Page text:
ASCO Perspective: Sandra M. Swain, MD, FACP, ASCO President

"Conversations about treatment options for advanced cancer are extremely difficult for patients, their families and their oncologist. But this study underscores a growing body of evidence that the earlier these conversations take place, the better because they have a real impact on a patient's quality of life in their final days. We need more education for physicians on topics like this and more training on communication skills for discussing prognosis."


Story Source:

The above story is based on materials provided by American Society of Clinical Oncology (ASCO). Note: Materials may be edited for content and length.


Journal Reference:

  1. Jennifer W. Mack, Angel Cronin, Nancy L. Keating, Nathan Taback, Haiden A. Huskamp, Jennifer L. Malin, Craig C. Earle, and Jane C. Weeks. Associations Between End-of-Life Discussion Characteristics and Care Received Near Death: A Prospective Cohort Study. Journal of Clinical Oncology, 2012; DOI: 10.1200/JCO.2012.43.6055

Cite This Page:

American Society of Clinical Oncology (ASCO). "Earlier end of life care discussions are linked to less aggressive care in final days of life, study shows." ScienceDaily. ScienceDaily, 13 November 2012. <www.sciencedaily.com/releases/2012/11/121113134220.htm>.
American Society of Clinical Oncology (ASCO). (2012, November 13). Earlier end of life care discussions are linked to less aggressive care in final days of life, study shows. ScienceDaily. Retrieved October 24, 2014 from www.sciencedaily.com/releases/2012/11/121113134220.htm
American Society of Clinical Oncology (ASCO). "Earlier end of life care discussions are linked to less aggressive care in final days of life, study shows." ScienceDaily. www.sciencedaily.com/releases/2012/11/121113134220.htm (accessed October 24, 2014).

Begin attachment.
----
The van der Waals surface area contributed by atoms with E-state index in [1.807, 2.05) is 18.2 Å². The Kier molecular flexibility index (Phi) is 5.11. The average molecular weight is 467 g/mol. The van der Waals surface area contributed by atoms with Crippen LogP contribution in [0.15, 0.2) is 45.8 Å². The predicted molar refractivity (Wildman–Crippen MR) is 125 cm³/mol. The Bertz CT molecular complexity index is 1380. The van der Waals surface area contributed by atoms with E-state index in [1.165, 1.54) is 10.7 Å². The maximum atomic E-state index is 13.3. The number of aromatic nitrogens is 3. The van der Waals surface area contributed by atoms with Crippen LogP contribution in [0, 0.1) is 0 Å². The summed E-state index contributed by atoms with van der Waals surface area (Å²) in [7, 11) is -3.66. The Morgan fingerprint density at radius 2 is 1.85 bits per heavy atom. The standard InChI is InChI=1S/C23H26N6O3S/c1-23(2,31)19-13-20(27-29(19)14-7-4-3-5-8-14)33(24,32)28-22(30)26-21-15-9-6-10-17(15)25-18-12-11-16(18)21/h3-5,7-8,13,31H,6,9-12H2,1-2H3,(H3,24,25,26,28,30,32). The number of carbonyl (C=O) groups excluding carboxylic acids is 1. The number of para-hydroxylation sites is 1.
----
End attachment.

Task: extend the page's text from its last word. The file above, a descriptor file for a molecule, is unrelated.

Share This



More Health & Medicine News

Friday, October 24, 2014

Featured Research

from universities, journals, and other organizations


Featured Videos

from AP, Reuters, AFP, and other news services

WHO: Millions of Ebola Vaccine Doses by 2015

WHO: Millions of Ebola Vaccine Doses by 2015

AP (Oct. 24, 2014) The World Health Organization said on Friday that millions of doses of two experimental Ebola vaccines could be ready for use in 2015 and five more experimental vaccines would start being tested in March. (Oct. 24) Video provided by AP
Powered by NewsLook.com
Doctor in NYC Quarantined With Ebola

Doctor in NYC Quarantined With Ebola

AP (Oct. 24, 2014) An emergency room doctor who recently returned to the city after treating Ebola patients in West Africa has tested positive for the virus. He's quarantined in a hospital. (Oct. 24) Video provided by AP
Powered by NewsLook.com
Breakfast Debate: To Eat Or Not To Eat?

Breakfast Debate: To Eat Or Not To Eat?

Newsy (Oct. 23, 2014) Conflicting studies published in the same week re-ignited the debate over whether we should be eating breakfast. Video provided by Newsy
Powered by NewsLook.com
Ebola Fears Keep Guinea Hospitals Empty

Ebola Fears Keep Guinea Hospitals Empty

AP (Oct. 23, 2014) Fears of Ebola are keeping doctors and patients alike away from hospitals in the West African nation of Guinea. (Oct. 23) Video provided by AP
Powered by NewsLook.com

Search ScienceDaily

Number of stories in archives: 140,361

Find with keyword(s):
Enter a keyword or phrase to search ScienceDaily for related topics and research stories.

Save/Print:
Share:

Breaking News:

Strange & Offbeat Stories


Health & Medicine

Mind & Brain

Living & Well

In Other News

... from NewsDaily.com

Science News

Health News

Environment News

Technology News



Save/Print:
Share:

Free Subscriptions


Get the latest science news with ScienceDaily's free email newsletters, updated daily and weekly. Or view hourly updated newsfeeds in your RSS reader:

Get Social & Mobile


Keep up to date with the latest news from ScienceDaily via social networks and mobile apps:

Have Feedback?


Tell us what you think of ScienceDaily -- we welcome both positive and negative comments. Have any problems using the site? Questions?
Mobile: iPhone Android Web
Follow: Facebook Twitter Google+
Subscribe: RSS Feeds Email Newsletters
Latest Headlines Health & Medicine Mind & Brain Space & Time Matter & Energy Computers & Math Plants & Animals Earth & Climate Fossils & Ruins